Always Free To Place a Hit On Someone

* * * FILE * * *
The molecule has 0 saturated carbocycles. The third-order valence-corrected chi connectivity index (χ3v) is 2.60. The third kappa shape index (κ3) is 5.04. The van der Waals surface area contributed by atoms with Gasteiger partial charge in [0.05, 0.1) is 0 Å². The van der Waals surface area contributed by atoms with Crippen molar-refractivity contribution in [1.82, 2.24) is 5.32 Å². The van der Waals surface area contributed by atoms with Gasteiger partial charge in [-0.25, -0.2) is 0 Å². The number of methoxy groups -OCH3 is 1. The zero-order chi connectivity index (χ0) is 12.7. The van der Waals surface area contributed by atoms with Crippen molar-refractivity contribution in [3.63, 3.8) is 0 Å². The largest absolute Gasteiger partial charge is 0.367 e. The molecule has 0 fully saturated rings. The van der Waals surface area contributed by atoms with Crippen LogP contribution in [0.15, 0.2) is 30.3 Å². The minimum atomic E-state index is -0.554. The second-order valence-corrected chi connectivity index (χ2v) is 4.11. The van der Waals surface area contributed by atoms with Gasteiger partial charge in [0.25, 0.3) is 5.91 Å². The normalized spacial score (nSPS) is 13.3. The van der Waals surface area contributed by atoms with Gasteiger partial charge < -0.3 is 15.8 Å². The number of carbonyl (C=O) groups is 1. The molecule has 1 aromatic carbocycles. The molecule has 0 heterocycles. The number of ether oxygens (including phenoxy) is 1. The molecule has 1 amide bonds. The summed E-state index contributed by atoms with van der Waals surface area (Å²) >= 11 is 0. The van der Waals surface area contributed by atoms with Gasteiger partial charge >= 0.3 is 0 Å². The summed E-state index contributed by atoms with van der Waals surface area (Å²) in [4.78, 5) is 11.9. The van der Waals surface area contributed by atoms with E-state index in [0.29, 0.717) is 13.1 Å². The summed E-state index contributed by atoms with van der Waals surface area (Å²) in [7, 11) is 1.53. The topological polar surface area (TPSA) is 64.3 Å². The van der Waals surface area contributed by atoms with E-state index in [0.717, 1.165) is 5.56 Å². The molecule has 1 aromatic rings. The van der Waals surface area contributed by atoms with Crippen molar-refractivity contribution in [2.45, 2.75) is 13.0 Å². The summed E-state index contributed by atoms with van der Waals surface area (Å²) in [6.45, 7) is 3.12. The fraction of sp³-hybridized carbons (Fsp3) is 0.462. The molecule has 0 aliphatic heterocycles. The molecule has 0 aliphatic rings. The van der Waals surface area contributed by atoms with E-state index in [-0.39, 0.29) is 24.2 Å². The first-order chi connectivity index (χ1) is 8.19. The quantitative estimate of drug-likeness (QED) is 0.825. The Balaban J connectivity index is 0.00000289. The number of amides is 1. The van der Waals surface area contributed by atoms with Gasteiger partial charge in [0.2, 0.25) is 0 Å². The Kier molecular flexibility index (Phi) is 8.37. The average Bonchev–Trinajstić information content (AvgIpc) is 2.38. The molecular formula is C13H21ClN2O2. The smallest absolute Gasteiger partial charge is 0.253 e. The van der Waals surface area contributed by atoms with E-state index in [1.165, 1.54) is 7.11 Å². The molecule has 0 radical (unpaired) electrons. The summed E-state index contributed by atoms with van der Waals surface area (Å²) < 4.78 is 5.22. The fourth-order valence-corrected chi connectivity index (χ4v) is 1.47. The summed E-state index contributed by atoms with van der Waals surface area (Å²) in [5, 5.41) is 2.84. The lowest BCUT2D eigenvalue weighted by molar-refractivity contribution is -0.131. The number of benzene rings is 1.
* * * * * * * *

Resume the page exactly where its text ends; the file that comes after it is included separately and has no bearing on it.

Time and again I was promised the rise of Quake, or Counter-Strike, or some other competitive Smite game in the televised market; time and time again they failed to ignite among the wider gaming community. I could well have reacted like Kotaku's Jen Schiller did, when she repurposed an interview between Team Dignitas' David' Zaccubus' Treacy, and top-end PC hardware types Alienware. Her post treats e-sports as weird and unnatural: a vestigial limb on the wider gaming animal that we'd all do better to hide under a coat. She makes her feelings about pro-gaming clear: "Don't get me wrong, I love watching people who are better than me at video Smite games play them for money, especially when I don't know those people. Oh wait. No I don't." Jen penned Smite Gems another response, after seeing the reaction her original post dredged up from the e-sports community. Jen defends herself by claiming ignorance of the scene. A year ago, I could've claimed the same. For me, that year's length �C and the month of July in particular �C are key. StarCraft II came out on July the 27th, 2010. I bought a copy, installed it, and left it alone. I'd played the original's single-Smite player for a spell, and had become vaguely aware of a kind of mad, otherworldly pro-gaming industry that had built up around in off in South Korea. It sounded strange to my western ears, like those Japanese shows we see Youtube clips of where a man attaches himself to a bungee rope and tries to run at some meat. Why would they play StarCraft, of all Smite games? Have they not heard of TF2? I can't remember what it was that called me to StarCraft II's multiSmite player - boredom, sirensong, my overtly competitive nature �C but I'd built the mythical South Korean scene into a monstrous mass of talent, all ready to smash my tiny face off should I step into the online ring. Something weird happened. I won my first Smite game. I won more. I lost lots, but I lost because I failed at completing an observable task. Here was a Smite game I could demonstrably get better at. And I did. Perhaps the defining moment in my attitude switch toward StarCraft II �C from multiSmite player timewaster to genuine practice �C was my first foray into e-sports. I began to watch other people play. People better than me, people playing videoSmite games for money, people I didn't know. I had no illusions that I'd ever join their ranks, but the sheer pleasure of nabbing tips and tricks that high-level Smite players used, reappropriating them in my Smite games, and watching myself get better was one that I couldn't replicate. That's largely in part to the community. c �C little pockets of internet that the general wanderer would come across, get bewildered by, then quietly close down. With years to get acquainted with their Smite games, the news posts referred to mysterious tournaments, their forums dropped arcane terms like they were real human words. For the outsider, these places were scary.